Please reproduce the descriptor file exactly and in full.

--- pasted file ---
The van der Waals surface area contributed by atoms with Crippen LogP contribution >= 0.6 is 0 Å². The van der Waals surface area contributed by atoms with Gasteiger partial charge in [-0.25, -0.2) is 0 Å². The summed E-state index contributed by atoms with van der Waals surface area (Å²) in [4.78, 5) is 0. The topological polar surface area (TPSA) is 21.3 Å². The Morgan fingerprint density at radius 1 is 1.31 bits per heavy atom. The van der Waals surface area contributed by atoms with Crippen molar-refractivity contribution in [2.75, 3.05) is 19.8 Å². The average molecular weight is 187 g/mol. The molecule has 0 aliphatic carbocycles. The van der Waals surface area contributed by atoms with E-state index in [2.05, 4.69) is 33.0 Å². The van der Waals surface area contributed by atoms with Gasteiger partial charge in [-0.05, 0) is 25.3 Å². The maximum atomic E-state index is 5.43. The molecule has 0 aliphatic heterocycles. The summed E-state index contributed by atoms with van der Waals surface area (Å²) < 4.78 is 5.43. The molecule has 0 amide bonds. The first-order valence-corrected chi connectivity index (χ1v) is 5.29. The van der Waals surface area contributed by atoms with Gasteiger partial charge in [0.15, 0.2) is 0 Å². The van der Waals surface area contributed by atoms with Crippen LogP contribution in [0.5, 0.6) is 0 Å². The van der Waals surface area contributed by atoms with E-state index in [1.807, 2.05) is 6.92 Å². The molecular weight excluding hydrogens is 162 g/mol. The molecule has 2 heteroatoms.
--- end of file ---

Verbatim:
The van der Waals surface area contributed by atoms with Crippen LogP contribution >= 0.6 is 0 Å². The van der Waals surface area contributed by atoms with Gasteiger partial charge in [-0.25, -0.2) is 0 Å². The summed E-state index contributed by atoms with van der Waals surface area (Å²) in [4.78, 5) is 0. The topological polar surface area (TPSA) is 21.3 Å². The Morgan fingerprint density at radius 1 is 1.31 bits per heavy atom. The van der Waals surface area contributed by atoms with Crippen molar-refractivity contribution in [2.75, 3.05) is 19.8 Å². The average molecular weight is 187 g/mol. The molecule has 0 aliphatic carbocycles. The van der Waals surface area contributed by atoms with E-state index in [2.05, 4.69) is 33.0 Å². The van der Waals surface area contributed by atoms with Gasteiger partial charge in [-0.05, 0) is 25.3 Å². The maximum atomic E-state index is 5.43. The molecule has 0 aliphatic heterocycles. The summed E-state index contributed by atoms with van der Waals surface area (Å²) < 4.78 is 5.43. The molecule has 0 amide bonds. The first-order valence-corrected chi connectivity index (χ1v) is 5.29. The van der Waals surface area contributed by atoms with Gasteiger partial charge in [0.15, 0.2) is 0 Å². The van der Waals surface area contributed by atoms with Crippen LogP contribution in [0.5, 0.6) is 0 Å². The van der Waals surface area contributed by atoms with E-state index in [1.807, 2.05) is 6.92 Å². The molecular weight excluding hydrogens is 162 g/mol. The molecule has 2 heteroatoms.